Trisha Crabill

Trisha Crabill
U.S. Fish and Wildlife Service · Division of Ecological Services

M.S. Biology


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My work focuses on conserving and protecting natural resources. This involves partnering with other agencies and groups to coordinate and implement actions to help recover imperiled species. A large part of what I do also entails conducting environmental reviews and working with project proponents to conserve wildlife while accomplishing project objectives. While I work with a variety of species, my primary interest is the conservation of amphibians and reptiles.
August 2004 - December 2007
Towson University
Field of study
  • Conservation of Amphibians and Reptiles
August 1996 - December 2001
Harding University
Field of study
  • Organismal Biology


Publications (4)
Full-text available
Decisions affecting wildlife management and conservation policy of imperiled species are often aided by population models. Reliable population models require accurate estimates of vital rates and an understanding of how vital rates vary geographically. The eastern massasauga (Sistrurus catenatus catenatus) is a rattlesnake species found in the Grea...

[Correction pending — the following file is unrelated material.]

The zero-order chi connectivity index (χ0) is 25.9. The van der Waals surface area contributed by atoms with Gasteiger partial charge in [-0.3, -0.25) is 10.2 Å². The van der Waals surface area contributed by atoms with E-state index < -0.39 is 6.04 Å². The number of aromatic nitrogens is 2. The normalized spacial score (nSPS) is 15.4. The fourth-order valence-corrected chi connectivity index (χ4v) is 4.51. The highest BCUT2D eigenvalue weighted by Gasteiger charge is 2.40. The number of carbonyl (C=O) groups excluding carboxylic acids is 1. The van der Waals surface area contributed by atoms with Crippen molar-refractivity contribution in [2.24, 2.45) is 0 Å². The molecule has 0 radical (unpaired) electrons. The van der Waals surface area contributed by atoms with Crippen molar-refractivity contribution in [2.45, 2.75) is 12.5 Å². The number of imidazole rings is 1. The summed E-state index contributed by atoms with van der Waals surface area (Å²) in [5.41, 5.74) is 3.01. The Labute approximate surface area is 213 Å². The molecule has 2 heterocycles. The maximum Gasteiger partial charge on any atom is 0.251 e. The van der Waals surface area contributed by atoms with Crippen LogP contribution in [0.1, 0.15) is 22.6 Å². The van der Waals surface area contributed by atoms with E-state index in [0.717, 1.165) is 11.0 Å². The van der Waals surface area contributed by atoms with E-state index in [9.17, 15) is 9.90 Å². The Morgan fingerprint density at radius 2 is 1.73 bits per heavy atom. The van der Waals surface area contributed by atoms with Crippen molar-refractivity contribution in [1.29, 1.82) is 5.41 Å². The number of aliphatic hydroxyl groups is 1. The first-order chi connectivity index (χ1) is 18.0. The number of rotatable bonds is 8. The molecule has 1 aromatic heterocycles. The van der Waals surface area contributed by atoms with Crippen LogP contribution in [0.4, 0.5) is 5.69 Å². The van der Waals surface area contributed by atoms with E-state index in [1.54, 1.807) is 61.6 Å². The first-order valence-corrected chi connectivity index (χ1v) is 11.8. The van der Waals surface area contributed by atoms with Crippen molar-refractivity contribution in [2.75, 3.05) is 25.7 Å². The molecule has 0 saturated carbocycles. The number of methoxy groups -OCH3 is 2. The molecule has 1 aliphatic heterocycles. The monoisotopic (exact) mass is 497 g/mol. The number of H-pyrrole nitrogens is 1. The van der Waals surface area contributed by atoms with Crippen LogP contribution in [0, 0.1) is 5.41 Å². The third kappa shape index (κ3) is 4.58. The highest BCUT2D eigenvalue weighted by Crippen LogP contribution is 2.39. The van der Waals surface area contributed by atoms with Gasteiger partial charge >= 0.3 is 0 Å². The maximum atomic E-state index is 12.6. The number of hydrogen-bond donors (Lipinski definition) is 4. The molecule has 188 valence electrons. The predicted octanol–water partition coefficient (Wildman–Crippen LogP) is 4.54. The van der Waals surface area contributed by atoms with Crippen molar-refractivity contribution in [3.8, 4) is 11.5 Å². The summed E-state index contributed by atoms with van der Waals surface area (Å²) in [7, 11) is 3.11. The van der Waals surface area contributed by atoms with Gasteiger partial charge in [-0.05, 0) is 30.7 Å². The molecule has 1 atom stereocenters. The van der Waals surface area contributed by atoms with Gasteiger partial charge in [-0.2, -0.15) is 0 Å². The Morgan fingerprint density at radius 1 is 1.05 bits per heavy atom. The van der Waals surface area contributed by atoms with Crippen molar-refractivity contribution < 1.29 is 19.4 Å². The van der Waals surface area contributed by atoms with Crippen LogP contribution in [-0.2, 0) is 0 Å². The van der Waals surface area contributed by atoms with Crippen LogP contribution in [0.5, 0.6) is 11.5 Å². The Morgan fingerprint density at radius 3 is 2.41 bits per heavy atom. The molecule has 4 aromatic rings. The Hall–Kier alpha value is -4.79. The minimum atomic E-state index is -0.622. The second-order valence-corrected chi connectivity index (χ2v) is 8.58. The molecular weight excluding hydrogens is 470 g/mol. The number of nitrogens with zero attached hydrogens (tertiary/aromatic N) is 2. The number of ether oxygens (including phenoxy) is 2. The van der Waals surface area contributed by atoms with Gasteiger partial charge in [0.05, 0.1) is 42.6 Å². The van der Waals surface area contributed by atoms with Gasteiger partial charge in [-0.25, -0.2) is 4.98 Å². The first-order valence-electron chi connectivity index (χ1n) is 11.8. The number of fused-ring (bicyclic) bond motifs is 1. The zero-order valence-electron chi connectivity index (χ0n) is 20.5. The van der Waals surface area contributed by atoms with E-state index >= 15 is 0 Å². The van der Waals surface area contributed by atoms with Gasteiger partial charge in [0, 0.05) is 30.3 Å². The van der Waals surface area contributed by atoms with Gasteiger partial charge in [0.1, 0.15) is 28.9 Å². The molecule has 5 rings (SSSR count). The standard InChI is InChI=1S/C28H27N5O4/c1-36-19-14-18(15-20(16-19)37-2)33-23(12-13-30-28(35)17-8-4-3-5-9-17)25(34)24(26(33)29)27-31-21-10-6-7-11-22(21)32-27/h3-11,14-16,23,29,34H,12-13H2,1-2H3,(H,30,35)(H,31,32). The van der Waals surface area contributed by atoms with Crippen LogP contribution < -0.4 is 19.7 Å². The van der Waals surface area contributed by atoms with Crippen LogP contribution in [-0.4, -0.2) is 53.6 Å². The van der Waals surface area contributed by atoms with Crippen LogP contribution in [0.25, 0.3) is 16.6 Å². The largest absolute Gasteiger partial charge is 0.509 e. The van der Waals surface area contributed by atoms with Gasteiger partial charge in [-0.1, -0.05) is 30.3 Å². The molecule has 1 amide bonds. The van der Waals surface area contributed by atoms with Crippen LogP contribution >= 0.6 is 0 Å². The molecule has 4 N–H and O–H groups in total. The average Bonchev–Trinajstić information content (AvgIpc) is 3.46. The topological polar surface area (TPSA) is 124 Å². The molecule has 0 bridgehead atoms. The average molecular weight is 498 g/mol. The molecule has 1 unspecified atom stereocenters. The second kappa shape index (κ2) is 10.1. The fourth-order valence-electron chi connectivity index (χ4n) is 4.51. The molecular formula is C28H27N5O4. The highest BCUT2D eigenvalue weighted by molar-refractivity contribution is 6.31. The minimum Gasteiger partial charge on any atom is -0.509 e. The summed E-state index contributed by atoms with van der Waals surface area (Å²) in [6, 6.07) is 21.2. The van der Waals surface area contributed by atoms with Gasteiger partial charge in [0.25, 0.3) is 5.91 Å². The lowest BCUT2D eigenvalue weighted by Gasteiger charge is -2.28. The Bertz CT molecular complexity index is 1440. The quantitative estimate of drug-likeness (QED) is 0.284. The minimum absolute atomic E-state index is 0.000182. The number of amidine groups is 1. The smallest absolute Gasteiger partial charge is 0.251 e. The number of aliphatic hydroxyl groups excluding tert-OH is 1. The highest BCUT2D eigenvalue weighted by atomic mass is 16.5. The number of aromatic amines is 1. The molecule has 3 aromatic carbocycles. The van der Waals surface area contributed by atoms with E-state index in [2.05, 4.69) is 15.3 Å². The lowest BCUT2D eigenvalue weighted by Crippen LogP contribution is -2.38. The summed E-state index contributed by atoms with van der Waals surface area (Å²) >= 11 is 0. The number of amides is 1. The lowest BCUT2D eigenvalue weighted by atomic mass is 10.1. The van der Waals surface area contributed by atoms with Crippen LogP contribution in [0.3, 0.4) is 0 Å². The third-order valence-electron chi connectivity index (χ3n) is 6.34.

The massasauga (Sistrurus catenatus) has drastically declined throughout its range mainly due to habitat loss and human persecution. Populations of the massasauga that occur north and east of the Missouri River, USA, are currently candidates for listing under the United States Endangered Species Act. In areas where land managers wish to improve hab...
Limited evidence in the literature suggests that the assumption of equal catchability in mark-recapture studies of turtles may be invalid. These papers suggest that turtles may alter their behavior to avoid recapture following initial handling. If turtles are less likely to be recaptured following initial capture and handling, then population model...


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